President's Remarks

by Elise Geltman, LCSW
Until white people own the burden and costs of racism and bigotry as a problem they've created and maintained, the change will be far too slow. In America, we have a bad habit of forcing victims of discrimination, be it racism or sexism or Islamophobia, to also be the primary, sometimes exclusive, advocates against that discrimination. And it hardly seems to work. Men must step up to fight sexism, Christians must stand up to fight Islamophobia, and white people must step up to fight against racism as if their own lives depended on it.
--Shaun King, 2017
This year the Division 39 conference in New York had an explicit, headline focus on psychoanalysis, racial justice, inclusive practice and theory, and politics. Closer to home, I know these conversations continue. In a recent, brief interaction with San Francisco psychoanalyst and activist Francisco Gonzalez, he noted that what is happening in psychoanalytic circles right now is unusual and presents an opportunity. Not since the 1960s has the field been so necessarily cracked opened and challenged by the politics and zeitgeist of the moment. We have an opportunity to adjust the way that psychoanalysis takes in and takes up the political and social realm. We also have an opportunity to consider deeply who, what, why, and how psychoanalysis is. This moment will not inherently last. Unless it is attended to, the pull of familiar patterning (and the related dynamics of power and privilege), the passing of time, and the lack of attention or intention, could allow psychoanalysis to miss the moment. This moment is an invitation -- internal, external, or better yet both. There is no better moment to to take up who, what, why, and how we are.
One of the questions I have about psychoanalysis is (as if it were a monolithic or anthropomorphic thing): Is psychoanalysis a 'white space'? "White space," as defined by the sociologist Elijah Anderson in his 2015 book The White Space, is "a situation that reinforces a normative sensibility in settings in which black people are typically absent, not expected, or marginalized when present. In turn, blacks often refer to such settings colloquially as 'the white space' -- a perceptual category -- and they typically approach that space with care. When present in the white space, blacks reflexively note the proportion of whites to blacks, or may look around for other blacks with whom to commune if not bond, and then may adjust their comfort level accordingly; when judging a setting as too white, they can feel uneasy and consider it to be informally 'off limits.' For whites, however, the same settings are generally regarded as unremarkable, or as normal, taken-for-granted reflections of civil society... What whites see as 'diverse,' blacks may perceive as homogeneously white and relatively privileged."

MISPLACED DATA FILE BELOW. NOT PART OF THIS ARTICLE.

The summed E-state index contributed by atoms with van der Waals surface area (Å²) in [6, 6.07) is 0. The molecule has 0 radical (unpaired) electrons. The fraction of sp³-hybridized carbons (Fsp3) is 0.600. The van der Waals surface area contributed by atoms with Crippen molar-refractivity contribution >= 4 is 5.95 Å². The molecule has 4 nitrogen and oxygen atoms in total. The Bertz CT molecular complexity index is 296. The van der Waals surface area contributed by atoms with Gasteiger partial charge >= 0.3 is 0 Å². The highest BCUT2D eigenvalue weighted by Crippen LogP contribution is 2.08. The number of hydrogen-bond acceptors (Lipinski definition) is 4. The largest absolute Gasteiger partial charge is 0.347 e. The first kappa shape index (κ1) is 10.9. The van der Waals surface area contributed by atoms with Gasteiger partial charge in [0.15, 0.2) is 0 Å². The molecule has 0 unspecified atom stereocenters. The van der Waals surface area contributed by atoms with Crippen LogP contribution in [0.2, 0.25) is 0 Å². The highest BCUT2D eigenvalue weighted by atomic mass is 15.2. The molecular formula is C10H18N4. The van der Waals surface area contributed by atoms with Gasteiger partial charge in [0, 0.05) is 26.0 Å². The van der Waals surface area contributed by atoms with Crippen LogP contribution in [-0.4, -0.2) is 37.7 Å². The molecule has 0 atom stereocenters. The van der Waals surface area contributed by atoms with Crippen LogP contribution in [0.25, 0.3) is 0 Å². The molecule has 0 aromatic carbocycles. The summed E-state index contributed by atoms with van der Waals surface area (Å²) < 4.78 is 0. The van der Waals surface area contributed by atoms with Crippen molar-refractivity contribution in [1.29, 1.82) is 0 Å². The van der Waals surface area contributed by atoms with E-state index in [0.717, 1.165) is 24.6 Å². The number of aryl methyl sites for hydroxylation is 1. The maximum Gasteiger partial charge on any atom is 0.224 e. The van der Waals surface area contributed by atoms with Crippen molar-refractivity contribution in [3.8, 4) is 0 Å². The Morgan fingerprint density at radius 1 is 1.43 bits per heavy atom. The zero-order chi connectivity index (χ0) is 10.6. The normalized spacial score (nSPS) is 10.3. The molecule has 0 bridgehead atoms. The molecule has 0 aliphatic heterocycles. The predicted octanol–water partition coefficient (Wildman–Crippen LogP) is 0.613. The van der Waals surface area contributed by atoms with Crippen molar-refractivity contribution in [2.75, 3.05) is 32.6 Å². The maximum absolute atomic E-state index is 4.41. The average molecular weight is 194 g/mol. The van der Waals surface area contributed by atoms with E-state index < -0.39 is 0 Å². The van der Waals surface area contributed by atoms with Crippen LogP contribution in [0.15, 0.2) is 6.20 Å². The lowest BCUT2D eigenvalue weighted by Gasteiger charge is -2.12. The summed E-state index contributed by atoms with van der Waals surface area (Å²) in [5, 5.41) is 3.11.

While Anderson's discussion is about blackness and whiteness, he does note that "white spaces" impact all people of color. "White spaces" designate all folks of color as "different." Different from what? This important question helps us see the veil of dominant culture and its power to define conceptions of normal, typical, safe, comfortable. While the ideas above are about race and ethnicity, other aspects of identity and experience could also be considered. As an extension of the concept of "white space," it may also be useful to consider if or how psychoanalysis is a straight space, a gender-limiting space, a male space, a wealthy space, an ableist space, and a colonial space.
While we co-create the analytic community, we cannot answer for psychoanalysis. However, as current president of NCSPP, I do attempt to explore and answer such issues on behalf of the organization. With that in mind I ask:
Is (how is) NCSPP a "white space"?
Who ends up being included? Who does not?
Who gets to feel safe?
Whose needs are prioritized?
What harm has happened in the spaces NCSPP co-creates?
What can we do better?
I invite you to consider these questions personally, professionally, and as a member of NCSPP. Please feel free to send comments (and critiques) to me directly at The NCSPP Board and individual committees are in the process of reflecting on these matters and will be sharing thoughts and potential actions in the future.
Anderson, E. (2015). The white space. Sociology of Race and Ethnicity. 1(1), 10-21.

King, S. (2017, June 5). Flint-area government employee resigns after he's recorded calling black residents the N-word. Retrieved from